1986 - Oct0003     1986 - Oct0004     1986 - Oct0005

pan_am_19861

 

  727 Clipper Invincible Moscow

Boeing 727-235 N4745 Clipper Invincible at Moscow’s Sheremetyevo Airport having arrived on Pan American’s first flight from Frankfurt am Main 29 April 1986. (Photo Boris Babanov RIA Novosti)

727 Moscow

Boeing 727-200 at Moscow, 1987. (Photo Daniel Frohriep-Ichihara)

THE BOEING 747 NONSTOP SERVICE

Pan American continued this service until a major breakthrough in 1988: the inauguration of non-stop service between New York and Moscow with the Boeing 747.  According to James Yenckel in an article in The Washington Post, the new service was an unusual arrangement whereby both Pan American and Aeroflot offered non-stop Boeing 747 service using Pan American metal operated by a Pan American flight crew and were able to sell up to half the passenger and cargo space each, charging fares at their own rates. Each flight would also carry up to three Aeroflot flight attendants to assist Soviet passengers who could not speak English.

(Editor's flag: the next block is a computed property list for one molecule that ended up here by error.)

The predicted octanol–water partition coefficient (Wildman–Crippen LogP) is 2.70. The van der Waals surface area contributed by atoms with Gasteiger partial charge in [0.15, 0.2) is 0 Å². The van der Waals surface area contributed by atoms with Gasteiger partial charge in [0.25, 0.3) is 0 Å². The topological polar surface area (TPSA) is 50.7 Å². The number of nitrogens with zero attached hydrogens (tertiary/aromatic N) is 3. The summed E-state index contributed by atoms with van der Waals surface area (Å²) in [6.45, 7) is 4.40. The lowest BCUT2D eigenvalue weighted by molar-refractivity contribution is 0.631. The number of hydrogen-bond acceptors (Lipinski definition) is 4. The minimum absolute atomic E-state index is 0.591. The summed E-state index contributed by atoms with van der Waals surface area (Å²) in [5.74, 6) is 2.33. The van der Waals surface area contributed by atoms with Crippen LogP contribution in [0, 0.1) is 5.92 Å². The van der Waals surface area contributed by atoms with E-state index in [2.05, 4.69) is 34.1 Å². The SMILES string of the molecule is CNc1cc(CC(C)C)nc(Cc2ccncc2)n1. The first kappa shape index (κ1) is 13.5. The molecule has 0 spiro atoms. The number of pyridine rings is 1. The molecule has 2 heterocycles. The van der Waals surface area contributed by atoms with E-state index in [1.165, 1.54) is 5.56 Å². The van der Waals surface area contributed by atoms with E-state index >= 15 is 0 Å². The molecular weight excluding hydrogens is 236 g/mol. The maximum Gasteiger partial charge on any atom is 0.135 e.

The service was hailed by an Aeroflot official as a “friendship air bridge” and came about as a result of the then improving business climate between the US and the USSR. The new nonstop service did not replace the existing narrow-body service that also included the stop in Leningrad.

On 14 May 1988 Clipper Moscow Express a Boeing 747-121 (N733PA) departed New York in the late afternoon and arrived during the morning hours the next day at Moscow’s Sheremetyevo Airport.

1988 - April -0001   1988 - April 0003   1988 - April -0002

The April 1988 time table listing the new Moscow service effective 14 May 1988.

747 Clipper Moscow Express arr Moscow